Press Room: Article
Carried Interest And The Regulatory Landscape For Private Equity And Hedge Funds
Metropolitan Corporate Counsel, October 4, 2009
By: Michael S. Maglio and Derek Gardella
Despite the predominance of healthcare reform in the current legislative activities, it is likely that the Obama administration will rekindle the attention on various tax changes once the smoke clears. One such area that received a great deal of attention several months ago involves the treatment of carried interest for private equity firms. On a global level, the European community has also offered a new directive that will require registration of private investment funds (similar to the U.S. proposal) such as hedge funds. Many in the PE/Hedge Fund community feel that these two possibilities could clearly have a negative impact on the overall industry. Many in the industry feel that these new rules could clearly affect exit strategies and valuations in the underlying investments.
In the case of carried interest, the advantageous tax treatment as capital gains (15 percent tax rate) could be changed and taxed at ordinary rates (more than double that of long-term capital gains income.) The basis for the Obama proposal is that the partners of the PE firms are really providing a service for the carried interest income received, so, therefore, it should be taxed just like other wage income.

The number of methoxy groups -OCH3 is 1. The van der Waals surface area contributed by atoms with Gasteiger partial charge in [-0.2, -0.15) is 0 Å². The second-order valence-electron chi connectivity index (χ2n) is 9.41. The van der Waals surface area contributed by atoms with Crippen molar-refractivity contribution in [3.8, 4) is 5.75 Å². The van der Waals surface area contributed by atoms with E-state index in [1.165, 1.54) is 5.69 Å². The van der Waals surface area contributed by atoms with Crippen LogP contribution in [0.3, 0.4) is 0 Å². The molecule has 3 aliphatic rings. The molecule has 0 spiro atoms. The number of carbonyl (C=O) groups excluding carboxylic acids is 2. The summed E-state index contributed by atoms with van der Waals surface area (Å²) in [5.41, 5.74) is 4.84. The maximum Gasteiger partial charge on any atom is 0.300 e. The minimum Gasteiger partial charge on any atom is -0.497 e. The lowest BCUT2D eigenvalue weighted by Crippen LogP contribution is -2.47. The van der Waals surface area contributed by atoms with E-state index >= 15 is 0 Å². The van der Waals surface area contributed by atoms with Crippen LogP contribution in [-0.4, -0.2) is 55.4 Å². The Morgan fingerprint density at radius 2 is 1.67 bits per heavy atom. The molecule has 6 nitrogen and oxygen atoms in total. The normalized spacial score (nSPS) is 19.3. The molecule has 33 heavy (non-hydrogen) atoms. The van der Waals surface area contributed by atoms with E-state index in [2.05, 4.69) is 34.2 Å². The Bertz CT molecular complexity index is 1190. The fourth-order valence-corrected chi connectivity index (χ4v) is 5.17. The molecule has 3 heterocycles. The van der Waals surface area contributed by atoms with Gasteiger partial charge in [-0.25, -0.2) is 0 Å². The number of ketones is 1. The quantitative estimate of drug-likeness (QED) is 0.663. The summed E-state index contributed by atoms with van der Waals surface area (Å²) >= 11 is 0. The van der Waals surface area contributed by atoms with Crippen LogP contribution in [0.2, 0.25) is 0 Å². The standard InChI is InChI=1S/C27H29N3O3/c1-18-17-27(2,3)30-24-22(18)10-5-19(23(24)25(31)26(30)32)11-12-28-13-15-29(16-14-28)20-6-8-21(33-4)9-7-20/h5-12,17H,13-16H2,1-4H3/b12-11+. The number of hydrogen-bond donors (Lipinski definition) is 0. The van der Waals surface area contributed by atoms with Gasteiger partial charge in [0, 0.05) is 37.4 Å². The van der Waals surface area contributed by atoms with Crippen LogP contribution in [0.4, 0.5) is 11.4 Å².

It is anticipated that there would be significant restructuring of the agreements that the private equity and venture capital firms have for the relationship with GP’s and principals as they relate to the limited partnership investors. This would be expected to take the form of “equalizing” the general partners to change the terms of the deal in order to make up for the need to pay more taxes upon exit from the underlying investments (portfolio companies).
The likelihood of some move toward making carried interest ordinary income is supported by the need to fund the proposed healthcare bill and the revenue needed to support the current pace of post-economic crisis government spending. Supporters of the change suggest that it will result in an increase in tax revenue over the next ten years of as much as $25 billion. Those who oppose this change, claim the tax revenue number is inflated and that the effects on deal activity will be harmful to the private capital sector.
Given these likely developments, it will be important for PE firms and their principals to seek out appropriate tax advice to help mitigate the increase in the tax cost. Proper structuring of future deals and restructuring of existing ones may allow for greater tax efficiencies and a larger amount of capital upon exit to support subsequent deals.
It may be possible to address the new tax economics of private equity for the GP’s by structuring deals in a manner that would reduce the effect of ordinary tax treatment. One way may be for GP’s to take an upfront interest of the 20% normally paid out as carried interest. This potentially would give the GPs a capital asset in their hands from day one in the portfolio company. Another method would be a co-investment model with larger, non-pass-through entities. Exploration of all possible equity structures will greatly benefit the overall private capital markets and mitigate the inevitable negative effect on valuation.